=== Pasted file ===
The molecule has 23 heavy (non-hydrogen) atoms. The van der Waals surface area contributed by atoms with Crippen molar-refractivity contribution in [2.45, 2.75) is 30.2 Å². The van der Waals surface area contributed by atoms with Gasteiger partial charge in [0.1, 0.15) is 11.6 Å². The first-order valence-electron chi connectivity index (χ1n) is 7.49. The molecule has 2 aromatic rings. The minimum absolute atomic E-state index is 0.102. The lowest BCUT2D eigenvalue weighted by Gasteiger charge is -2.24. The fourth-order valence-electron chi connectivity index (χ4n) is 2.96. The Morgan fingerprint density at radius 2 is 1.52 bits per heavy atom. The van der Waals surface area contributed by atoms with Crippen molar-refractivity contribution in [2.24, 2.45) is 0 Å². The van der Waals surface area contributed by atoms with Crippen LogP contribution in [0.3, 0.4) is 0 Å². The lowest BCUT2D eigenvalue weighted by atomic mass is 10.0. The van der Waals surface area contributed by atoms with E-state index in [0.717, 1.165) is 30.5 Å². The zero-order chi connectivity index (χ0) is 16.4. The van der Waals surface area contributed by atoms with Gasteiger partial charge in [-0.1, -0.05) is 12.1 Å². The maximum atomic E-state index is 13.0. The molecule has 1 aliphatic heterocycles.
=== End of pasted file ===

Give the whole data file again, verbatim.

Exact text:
The molecule has 23 heavy (non-hydrogen) atoms. The van der Waals surface area contributed by atoms with Crippen molar-refractivity contribution in [2.45, 2.75) is 30.2 Å². The van der Waals surface area contributed by atoms with Gasteiger partial charge in [0.1, 0.15) is 11.6 Å². The first-order valence-electron chi connectivity index (χ1n) is 7.49. The molecule has 2 aromatic rings. The minimum absolute atomic E-state index is 0.102. The lowest BCUT2D eigenvalue weighted by Gasteiger charge is -2.24. The fourth-order valence-electron chi connectivity index (χ4n) is 2.96. The Morgan fingerprint density at radius 2 is 1.52 bits per heavy atom. The van der Waals surface area contributed by atoms with Crippen molar-refractivity contribution in [2.24, 2.45) is 0 Å². The van der Waals surface area contributed by atoms with Crippen LogP contribution in [0.3, 0.4) is 0 Å². The lowest BCUT2D eigenvalue weighted by atomic mass is 10.0. The van der Waals surface area contributed by atoms with E-state index in [0.717, 1.165) is 30.5 Å². The zero-order chi connectivity index (χ0) is 16.4. The van der Waals surface area contributed by atoms with Gasteiger partial charge in [-0.1, -0.05) is 12.1 Å². The maximum atomic E-state index is 13.0. The molecule has 1 aliphatic heterocycles.